ANC must take a firm stand on all corruption
Dealing with perceptions can be as important as dealing with reality when you’re fighting corruption. And the ANC seems to have realised this. Its spokesperson, Zizi Kodwa, told journalists this week: “The issue of corruption is damaging the integrity of the ANC, even if there are allegations that are factually incorrect.”
So the party set up an integrity commission in 2012 that would act against members and leaders accused of wrongdoing, whether they had been convicted in court or not. The reasoning was that court cases could drag on for years and, by the time there was a verdict, the ANC’s reputation would have been damaged.
This was a sober departure from those heady days when loyalists insisted that then party deputy Jacob Zuma was innocent until proven guilty on corruption charges.
Incredibly, Zuma has survived even as more controversies, including Nkandla, bedevil him.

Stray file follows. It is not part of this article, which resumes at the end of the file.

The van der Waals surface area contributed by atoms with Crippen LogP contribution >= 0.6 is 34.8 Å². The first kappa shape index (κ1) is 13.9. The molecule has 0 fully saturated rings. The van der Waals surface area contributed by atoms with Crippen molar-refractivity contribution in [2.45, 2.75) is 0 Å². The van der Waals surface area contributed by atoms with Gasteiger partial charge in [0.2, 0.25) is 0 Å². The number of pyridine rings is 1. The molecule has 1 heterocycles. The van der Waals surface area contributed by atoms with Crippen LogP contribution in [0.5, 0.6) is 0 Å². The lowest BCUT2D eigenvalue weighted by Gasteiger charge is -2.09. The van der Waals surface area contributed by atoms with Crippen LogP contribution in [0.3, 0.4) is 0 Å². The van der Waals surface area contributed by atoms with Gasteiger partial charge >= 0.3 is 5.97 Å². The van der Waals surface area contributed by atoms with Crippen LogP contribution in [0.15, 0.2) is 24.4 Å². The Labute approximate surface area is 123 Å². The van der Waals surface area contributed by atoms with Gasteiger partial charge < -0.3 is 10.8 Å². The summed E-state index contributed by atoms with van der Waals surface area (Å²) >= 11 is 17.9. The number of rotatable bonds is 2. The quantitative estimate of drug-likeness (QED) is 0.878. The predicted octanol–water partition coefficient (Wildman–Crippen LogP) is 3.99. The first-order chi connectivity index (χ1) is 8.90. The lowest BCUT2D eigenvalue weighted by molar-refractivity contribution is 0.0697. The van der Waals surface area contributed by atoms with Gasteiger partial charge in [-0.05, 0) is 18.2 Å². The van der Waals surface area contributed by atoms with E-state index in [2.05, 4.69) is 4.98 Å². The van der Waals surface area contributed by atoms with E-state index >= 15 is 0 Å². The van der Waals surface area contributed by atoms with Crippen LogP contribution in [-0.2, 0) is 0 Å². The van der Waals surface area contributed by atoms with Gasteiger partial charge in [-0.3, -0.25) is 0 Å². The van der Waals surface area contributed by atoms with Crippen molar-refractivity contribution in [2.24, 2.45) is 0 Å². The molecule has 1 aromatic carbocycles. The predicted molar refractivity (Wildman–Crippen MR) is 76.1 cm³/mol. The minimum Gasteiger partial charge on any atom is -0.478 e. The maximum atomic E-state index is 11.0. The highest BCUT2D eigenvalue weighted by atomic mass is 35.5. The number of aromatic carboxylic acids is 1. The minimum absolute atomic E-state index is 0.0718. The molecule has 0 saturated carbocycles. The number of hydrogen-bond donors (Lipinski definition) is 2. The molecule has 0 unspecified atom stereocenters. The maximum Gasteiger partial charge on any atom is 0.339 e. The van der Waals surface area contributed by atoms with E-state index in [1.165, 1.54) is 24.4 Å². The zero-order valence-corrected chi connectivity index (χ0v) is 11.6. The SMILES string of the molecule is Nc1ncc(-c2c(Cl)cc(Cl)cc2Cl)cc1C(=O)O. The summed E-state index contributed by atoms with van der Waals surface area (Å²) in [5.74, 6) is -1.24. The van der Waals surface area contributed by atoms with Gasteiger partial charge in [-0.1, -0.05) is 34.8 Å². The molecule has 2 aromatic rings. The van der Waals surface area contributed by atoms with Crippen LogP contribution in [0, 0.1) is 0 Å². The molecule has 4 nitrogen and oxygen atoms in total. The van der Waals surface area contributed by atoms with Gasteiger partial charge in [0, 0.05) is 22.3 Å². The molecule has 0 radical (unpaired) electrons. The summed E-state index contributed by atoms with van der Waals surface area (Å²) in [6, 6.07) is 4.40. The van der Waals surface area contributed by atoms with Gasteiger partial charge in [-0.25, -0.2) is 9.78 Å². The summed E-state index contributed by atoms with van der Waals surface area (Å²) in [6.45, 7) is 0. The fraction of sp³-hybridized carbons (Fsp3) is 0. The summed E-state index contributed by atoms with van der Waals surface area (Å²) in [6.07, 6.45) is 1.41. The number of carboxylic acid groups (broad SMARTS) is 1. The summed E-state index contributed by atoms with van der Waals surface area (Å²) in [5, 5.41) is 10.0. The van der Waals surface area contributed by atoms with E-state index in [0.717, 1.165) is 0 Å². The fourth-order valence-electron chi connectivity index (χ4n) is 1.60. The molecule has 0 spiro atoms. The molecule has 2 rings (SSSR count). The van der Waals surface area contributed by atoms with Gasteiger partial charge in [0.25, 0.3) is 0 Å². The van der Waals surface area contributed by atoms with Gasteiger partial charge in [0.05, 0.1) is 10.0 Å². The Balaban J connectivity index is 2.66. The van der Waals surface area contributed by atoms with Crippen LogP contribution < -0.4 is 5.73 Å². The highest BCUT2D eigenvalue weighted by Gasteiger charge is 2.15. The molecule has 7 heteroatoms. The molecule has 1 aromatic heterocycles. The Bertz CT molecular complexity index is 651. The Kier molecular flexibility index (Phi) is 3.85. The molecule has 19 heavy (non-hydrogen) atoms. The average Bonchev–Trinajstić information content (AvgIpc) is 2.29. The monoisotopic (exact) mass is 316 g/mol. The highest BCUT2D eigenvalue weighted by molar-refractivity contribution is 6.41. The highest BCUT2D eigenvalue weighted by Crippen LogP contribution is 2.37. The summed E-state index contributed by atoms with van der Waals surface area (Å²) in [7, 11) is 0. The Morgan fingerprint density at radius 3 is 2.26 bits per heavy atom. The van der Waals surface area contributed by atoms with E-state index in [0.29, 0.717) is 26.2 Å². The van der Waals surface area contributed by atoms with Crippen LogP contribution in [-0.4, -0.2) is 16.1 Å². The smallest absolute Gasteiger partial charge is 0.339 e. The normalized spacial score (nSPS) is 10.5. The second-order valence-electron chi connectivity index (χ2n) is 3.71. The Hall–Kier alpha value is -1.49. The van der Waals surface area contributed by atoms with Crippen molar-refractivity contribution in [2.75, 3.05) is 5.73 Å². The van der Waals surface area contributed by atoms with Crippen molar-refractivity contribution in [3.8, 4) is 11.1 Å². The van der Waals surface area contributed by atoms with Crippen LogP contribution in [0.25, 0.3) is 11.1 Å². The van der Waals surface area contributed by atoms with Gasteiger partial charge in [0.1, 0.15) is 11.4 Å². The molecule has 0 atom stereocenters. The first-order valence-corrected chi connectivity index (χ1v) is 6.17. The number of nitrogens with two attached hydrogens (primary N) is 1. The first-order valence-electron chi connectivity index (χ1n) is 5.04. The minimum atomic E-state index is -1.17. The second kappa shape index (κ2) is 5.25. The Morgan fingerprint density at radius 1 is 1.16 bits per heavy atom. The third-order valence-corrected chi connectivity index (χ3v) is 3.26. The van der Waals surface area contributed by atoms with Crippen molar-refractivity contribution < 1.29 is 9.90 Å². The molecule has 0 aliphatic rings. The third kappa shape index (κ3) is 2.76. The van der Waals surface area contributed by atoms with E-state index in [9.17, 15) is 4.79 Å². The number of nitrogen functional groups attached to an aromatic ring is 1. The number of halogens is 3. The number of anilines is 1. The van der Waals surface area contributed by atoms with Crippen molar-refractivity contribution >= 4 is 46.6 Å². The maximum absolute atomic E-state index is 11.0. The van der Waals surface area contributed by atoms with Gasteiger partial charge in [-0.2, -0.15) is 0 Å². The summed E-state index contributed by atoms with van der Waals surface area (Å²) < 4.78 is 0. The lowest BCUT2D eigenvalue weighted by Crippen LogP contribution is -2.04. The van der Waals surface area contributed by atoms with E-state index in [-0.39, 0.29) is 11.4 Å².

The ANC commendably dropped former communications minister Dina Pule from its parliamentary lists after she misused state funds to benefit her lover.
But with no constituency, she was easy to dispense with. But when the integrity commission starts asking hard questions of a popular, if flawed, youth leader such as Pule Mabe, it is being met with resistance from the same party that is disputing the body’s report on Mabe.
Similarly, a provincial structure of the ANC, the Northern Cape, has erupted in anger after the commission found against its chairperson, John Block.
The ANC now has a choice. Does it allow its structures to be delegitimised because it is probing too deeply? Or does it allow the integrity commission to follow in the footsteps of the judiciary, the Public Protector and all those who have been attacked for doing their work?